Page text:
- building production code – enabling to detect and eradicate bugs before the code is released as the production data,
- refactoring code – ensuring that changes won’t introduce an error or break existing functionalities,
- complex data pipelines in Data Engineering or machine learning models in Data Science projects – ensuring that each component behaves as expected,
- collaborating with others – allowing others in a team to get familiar with the codebase and get up to speed faster,
- jobs taking a long time to run – helping to detect bugs early and preventing you from waiting a lot of time to find a job failing due to a bug in your post-processing code.
In general, you can use unit tests as often as possible in Data Science and Data Engineering codebases. Even simple tests can be a great tool to verify that new test functions or new features don’t produce unexpected output or bad data.
Therefore, even if your case is not listed, remember that it doesn’t mean that writing unit tests won’t be useful.
What are the best practices for unit testing for Data Science and Data Engineering?
To have a full package for unit tests in Data Science and Data Engineering, let’s review a few best practices. They will help you to exploit unit tests to the fullest and decrease the risk they will be just a waste of time.
The common best practices entail:
- writing maintainable tests that are easy to read and update – descriptive test names, organizing tests into logical groups, avoiding unnecessary complexity,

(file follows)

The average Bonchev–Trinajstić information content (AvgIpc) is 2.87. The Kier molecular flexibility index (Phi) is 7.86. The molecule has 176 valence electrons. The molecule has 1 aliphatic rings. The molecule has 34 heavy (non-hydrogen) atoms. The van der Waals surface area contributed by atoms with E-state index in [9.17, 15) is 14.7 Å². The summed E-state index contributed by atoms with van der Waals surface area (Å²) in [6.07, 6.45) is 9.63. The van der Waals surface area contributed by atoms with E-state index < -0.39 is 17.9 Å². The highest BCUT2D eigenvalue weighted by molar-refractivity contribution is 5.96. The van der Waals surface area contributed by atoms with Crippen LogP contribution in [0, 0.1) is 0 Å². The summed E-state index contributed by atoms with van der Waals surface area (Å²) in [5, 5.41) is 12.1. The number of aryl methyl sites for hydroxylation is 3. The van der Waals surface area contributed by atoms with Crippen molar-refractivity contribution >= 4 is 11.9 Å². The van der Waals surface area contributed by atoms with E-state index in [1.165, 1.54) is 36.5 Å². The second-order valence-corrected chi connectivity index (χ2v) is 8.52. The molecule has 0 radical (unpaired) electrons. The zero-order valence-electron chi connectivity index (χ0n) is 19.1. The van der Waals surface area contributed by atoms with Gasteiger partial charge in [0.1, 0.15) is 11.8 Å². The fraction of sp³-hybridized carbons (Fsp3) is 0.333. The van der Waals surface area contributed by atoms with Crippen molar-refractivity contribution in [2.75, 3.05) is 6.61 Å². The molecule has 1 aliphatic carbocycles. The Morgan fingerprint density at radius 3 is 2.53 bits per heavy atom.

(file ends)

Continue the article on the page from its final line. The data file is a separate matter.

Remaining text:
- creating deterministic tests – you should expect the same results if you rub the code repeatably in the same environment (Data Science projects or codebases are full of stochasticity, so it is especially important for Data Scientists),
- writing fast tests – you should make sure that tests can be completed in a short amount of time, especially in the case of a complex data pipeline in large projects or machine learning models,
- considering common data quality issues like duplicated or missing values that should be handled with your code,
- testing in isolation – you should test only one feature per test – for example, if you test data quality, you should test missing values with one test and duplicate records with the other.
Is unit testing worth it or is it a waste of time?
As you can see, unit tests seem to be quite a powerful concept. It can help you in building bug-free, high-quality code for your Data Science solutions and Data Engineering projects with confidence.
The major complaint against it is that the effort required to write and maintain tests may outweigh the benefits offered. However, this is not always the case. It all depends on the specific circumstances of the project and the development team.
In general, the value of writing unit tests comes from the fact that it allows you to:
- catch errors early,
- ensure code quality,
- reduce debugging time,
- facilitate collaboration,
- support refactoring.
These benefits can save a lot of time and effort in the long run. It is particularly important for complex projects or large projects that are likely to change over time.
As a result, there may be cases where the effort required to perform unit tests is greater than the benefits. This could be the case for small projects, or projects where the code is unlikely to evolve over time. In these cases, it may make more sense to focus on other forms of testing or data quality assurance.
All in all, the decision of whether to use unit tests or not should be based on a careful consideration of the costs and benefits, as well as the specific needs and goals of the Data Science projects or a Data Engineering data pipeline and the development team. While doing unit tests is a valuable practice, in certain cases, it may not be the best approach.